1. It's not you.
There is a ton of research on what causes feather picking in parrots. We now know that one of the major contributing factors to a beloved pet developing self-harm behaviors is being hand-fed. Hand-fed parrots develop a brain altering predisposition toward anxiety and mood dysregulation. Not only did they never learn the skills to manage their mood, but by missing out on critical developmental milestones that mom and dad would have provided, the bird's brain responds to every day events as if it were being traumatized.
2. Get a vet.
If at all possible, find an experienced avian vet in your locality to support as you learn to manage feather picking. An experienced avian vet stays up to date on current research, explores the latest treatment options and helps you measure progress. All in all, they rule out potential medical causes,they are likely to be familiar with prescription grade medications and they guide and support you in your in your feather picking recovery journey.
3. Reduce as much stress as possible.
Research is showing us that a hand-fed parrots brain quickly diverts any unknown stimulus as though the parrot were in great danger. Over the long haul, this results in incredible levels of anxiety. By reducing as many potential stressors for the parrot as possible you'll give your pet a leg up. Provide as natural of a parrot diet and life style as possible. At a minimum, parrots need healthy diets, a great nights sleep, proper grooming, opportunities for exercise and to stretch their wings, foraging opportunities, and socialization.
4. Use logs to drive your progress.
Parrot feather picking can take on an addictive life so creating a clear understanding of the problem from the get-go is important. Creating baseline data about the nature of your individual birds problem is critical in knowing if the strategies you choose to treat the problem are helping or making the problem worse.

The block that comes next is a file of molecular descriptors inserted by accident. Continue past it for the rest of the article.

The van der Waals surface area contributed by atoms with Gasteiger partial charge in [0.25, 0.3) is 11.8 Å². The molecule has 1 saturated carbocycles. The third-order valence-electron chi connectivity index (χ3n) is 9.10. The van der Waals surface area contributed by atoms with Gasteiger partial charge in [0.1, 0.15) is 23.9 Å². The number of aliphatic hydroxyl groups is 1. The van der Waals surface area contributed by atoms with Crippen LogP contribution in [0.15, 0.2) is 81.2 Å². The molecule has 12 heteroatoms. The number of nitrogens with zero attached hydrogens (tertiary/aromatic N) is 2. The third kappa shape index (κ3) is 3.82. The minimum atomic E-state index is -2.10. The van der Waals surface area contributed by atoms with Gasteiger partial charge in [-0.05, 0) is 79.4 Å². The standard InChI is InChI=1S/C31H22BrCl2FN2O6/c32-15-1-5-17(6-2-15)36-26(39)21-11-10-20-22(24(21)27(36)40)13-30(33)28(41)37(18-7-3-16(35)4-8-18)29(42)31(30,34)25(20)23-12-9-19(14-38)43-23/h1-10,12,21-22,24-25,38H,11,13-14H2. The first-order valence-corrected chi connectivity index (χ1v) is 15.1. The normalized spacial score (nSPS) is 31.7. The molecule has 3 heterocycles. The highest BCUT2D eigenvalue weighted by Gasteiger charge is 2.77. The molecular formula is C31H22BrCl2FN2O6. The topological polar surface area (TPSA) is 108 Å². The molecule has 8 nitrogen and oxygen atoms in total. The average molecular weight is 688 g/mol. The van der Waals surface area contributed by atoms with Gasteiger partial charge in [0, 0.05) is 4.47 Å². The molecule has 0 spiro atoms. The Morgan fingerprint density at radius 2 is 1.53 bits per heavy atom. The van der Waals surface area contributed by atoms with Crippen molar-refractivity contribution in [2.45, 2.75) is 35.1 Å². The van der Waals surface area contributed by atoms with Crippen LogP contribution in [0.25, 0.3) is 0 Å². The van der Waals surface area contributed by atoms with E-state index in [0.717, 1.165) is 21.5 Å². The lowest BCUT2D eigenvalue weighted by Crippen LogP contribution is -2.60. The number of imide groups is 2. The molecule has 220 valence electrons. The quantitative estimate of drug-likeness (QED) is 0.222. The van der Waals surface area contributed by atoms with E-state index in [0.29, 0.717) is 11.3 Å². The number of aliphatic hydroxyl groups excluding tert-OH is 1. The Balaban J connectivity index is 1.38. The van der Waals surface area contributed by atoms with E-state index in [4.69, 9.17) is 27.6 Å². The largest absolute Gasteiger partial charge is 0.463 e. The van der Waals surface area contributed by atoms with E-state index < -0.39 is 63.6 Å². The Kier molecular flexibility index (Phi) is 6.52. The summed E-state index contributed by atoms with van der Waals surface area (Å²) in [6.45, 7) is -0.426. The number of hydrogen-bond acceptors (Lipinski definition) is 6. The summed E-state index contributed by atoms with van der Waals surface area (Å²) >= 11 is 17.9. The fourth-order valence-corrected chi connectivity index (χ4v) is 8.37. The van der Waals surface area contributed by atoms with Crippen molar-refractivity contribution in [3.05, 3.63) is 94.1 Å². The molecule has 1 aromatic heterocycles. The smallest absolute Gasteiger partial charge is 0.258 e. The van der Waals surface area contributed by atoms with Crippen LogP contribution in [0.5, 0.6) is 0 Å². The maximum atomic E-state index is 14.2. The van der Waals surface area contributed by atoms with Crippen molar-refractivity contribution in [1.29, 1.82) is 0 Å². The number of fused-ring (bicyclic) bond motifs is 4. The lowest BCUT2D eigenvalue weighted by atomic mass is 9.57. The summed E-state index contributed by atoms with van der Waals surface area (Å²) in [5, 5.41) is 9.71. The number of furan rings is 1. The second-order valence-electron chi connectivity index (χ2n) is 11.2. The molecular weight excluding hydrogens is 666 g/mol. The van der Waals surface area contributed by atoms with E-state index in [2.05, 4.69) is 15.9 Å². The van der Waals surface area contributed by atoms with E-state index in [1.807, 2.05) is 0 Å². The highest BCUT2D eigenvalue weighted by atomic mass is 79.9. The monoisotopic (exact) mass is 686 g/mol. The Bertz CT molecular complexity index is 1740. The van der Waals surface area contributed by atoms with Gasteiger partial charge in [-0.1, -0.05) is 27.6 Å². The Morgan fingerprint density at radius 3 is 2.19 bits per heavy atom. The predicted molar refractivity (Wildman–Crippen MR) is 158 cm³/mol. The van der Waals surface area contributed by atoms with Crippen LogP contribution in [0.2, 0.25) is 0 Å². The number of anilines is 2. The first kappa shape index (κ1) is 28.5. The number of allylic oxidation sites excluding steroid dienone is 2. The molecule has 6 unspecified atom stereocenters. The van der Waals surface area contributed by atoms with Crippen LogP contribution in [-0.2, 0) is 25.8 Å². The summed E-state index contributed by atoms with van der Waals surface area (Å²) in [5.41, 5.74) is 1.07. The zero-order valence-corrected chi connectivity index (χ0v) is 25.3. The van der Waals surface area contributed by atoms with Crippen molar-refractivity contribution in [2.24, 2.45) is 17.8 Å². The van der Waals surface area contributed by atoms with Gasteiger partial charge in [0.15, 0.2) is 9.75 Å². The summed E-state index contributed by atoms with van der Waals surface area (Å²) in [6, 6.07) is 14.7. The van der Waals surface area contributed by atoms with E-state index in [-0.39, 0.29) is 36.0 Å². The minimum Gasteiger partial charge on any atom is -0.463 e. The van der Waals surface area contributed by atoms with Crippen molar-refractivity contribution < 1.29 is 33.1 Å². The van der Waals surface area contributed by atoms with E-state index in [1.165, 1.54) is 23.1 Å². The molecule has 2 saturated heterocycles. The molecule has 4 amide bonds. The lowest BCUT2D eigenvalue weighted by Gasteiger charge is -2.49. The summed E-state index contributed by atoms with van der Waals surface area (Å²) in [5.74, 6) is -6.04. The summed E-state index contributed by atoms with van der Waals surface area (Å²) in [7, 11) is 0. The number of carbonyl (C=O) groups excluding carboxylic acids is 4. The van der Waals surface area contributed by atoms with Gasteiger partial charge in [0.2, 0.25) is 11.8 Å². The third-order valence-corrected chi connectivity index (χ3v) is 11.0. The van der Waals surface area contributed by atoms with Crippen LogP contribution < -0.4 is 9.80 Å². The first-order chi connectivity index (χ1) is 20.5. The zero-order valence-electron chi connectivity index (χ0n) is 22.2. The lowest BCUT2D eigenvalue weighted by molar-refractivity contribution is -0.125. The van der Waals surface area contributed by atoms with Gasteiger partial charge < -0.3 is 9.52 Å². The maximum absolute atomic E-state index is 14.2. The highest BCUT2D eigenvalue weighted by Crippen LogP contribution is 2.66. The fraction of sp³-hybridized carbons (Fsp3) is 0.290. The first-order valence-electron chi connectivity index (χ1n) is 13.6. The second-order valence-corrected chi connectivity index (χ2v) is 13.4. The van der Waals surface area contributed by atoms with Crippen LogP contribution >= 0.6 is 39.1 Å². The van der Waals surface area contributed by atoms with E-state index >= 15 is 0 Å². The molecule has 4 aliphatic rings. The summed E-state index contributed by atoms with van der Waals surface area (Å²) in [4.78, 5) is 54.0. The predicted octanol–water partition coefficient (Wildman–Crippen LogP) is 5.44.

5. Use research to guide you.
According to well-known vets such as Dr. Jeffrey Jenkins and others, the top 4 treatment options include using a bird collar as a protective barrier, examining parrot husbandry practices, auditing the parrots environment for potential stressors and implementing behavior modification strategies, which is a science in its own right.
Best practice is to use a combination of these strategies, if not all of them. Start with bird collar to act as a protective barrier while you learn and refine the other skill sets.
6. Look for triggers.
All behavior starts with a trigger, or as behaviorologists call it, an antecedent. Then the behavior occurs and finally, the consequence of the behavior which serves a function for the animal. We call this the A B C's of behavior. All three of these stages work together to create a behavioral habit. When you change up the trigger or the consequence, the behavior pattern gets disrupted. Start out by doing a time-study to try to uncover your individual parrots triggers. A good time-study should be of adequate length, a minimum of two weeks, and of similar times throughout the day. We suggest upon awakening, before leaving for work, when you get home and before bedtime.
7. Learn about safe love for parrots.
One thing most parrot owners don't understand is that parrots need a different kind of loving. Parrots, like other birds, go through hormonal surges just once or twice a year depending on a variety of circumstances occurring in nature. If you don't know what causes these hormonal surges, your parrot may develop a chronic hormonal condition, which is physically and emotionally harmful. Learn how to tell if your bird is hormonal and what to do about it. There are a number of preventable circumstances that can result in parrot hormonal behavior. The angst of chronic hormonal behavior is a known stressor that can result in a parrot plucking habit.
8. Teach your parrot basic manners.
Parrots are flock animals that live by important social order. Your household provides the flock experience for your pet. You can ease social anxiety by teaching your parrot basic manners and expectations. This helps your parrot to feel safe. Basic manners might include stepping up, coming when called, going back to the cage, dropping an item, stay, go, and other informal commands.
9. Consider calming medicines or supplements.
Right now, there are a few over the counter calming supplements available on the market to help with parrot feather picking, including natural plant based products. If you have a highly anxious or self-mutilating parrot you will find this video from Chloe Sanctuary to be very helpful and hopeful.
10. Get support!
Changing behavior is hard but not impossible. At BirdSupplies.com, my mission is to help parrot guardians help their parrots. It's that simple. One FREE support you'll find helpful is to become an active participant in my Facebook group, UnRuffledRx Parrot Feather Plucking Help. Get helpful tips and strategies to stop feather plucking.Hey, please leave a comment or share this on your social media if you love this post!